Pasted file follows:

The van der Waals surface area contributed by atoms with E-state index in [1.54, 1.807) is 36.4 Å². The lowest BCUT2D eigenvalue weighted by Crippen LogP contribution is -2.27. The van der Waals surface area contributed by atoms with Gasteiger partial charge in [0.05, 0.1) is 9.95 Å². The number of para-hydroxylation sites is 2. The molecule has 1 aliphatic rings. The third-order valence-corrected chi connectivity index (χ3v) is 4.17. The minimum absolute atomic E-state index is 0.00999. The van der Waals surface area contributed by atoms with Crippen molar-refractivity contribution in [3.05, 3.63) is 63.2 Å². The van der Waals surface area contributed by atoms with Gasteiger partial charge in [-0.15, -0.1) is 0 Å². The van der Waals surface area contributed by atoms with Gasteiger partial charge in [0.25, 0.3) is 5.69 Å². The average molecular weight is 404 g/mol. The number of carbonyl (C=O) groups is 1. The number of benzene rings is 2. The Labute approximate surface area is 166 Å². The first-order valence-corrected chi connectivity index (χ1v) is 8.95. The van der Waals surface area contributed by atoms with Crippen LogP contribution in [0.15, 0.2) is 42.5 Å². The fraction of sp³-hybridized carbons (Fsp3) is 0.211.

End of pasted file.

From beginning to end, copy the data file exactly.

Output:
The van der Waals surface area contributed by atoms with E-state index in [1.54, 1.807) is 36.4 Å². The lowest BCUT2D eigenvalue weighted by Crippen LogP contribution is -2.27. The van der Waals surface area contributed by atoms with Gasteiger partial charge in [0.05, 0.1) is 9.95 Å². The number of para-hydroxylation sites is 2. The molecule has 1 aliphatic rings. The third-order valence-corrected chi connectivity index (χ3v) is 4.17. The minimum absolute atomic E-state index is 0.00999. The van der Waals surface area contributed by atoms with Crippen molar-refractivity contribution in [3.05, 3.63) is 63.2 Å². The van der Waals surface area contributed by atoms with Gasteiger partial charge in [-0.15, -0.1) is 0 Å². The van der Waals surface area contributed by atoms with Gasteiger partial charge in [0.25, 0.3) is 5.69 Å². The average molecular weight is 404 g/mol. The number of carbonyl (C=O) groups is 1. The number of benzene rings is 2. The Labute approximate surface area is 166 Å². The first-order valence-corrected chi connectivity index (χ1v) is 8.95. The van der Waals surface area contributed by atoms with Crippen LogP contribution in [0.15, 0.2) is 42.5 Å². The fraction of sp³-hybridized carbons (Fsp3) is 0.211.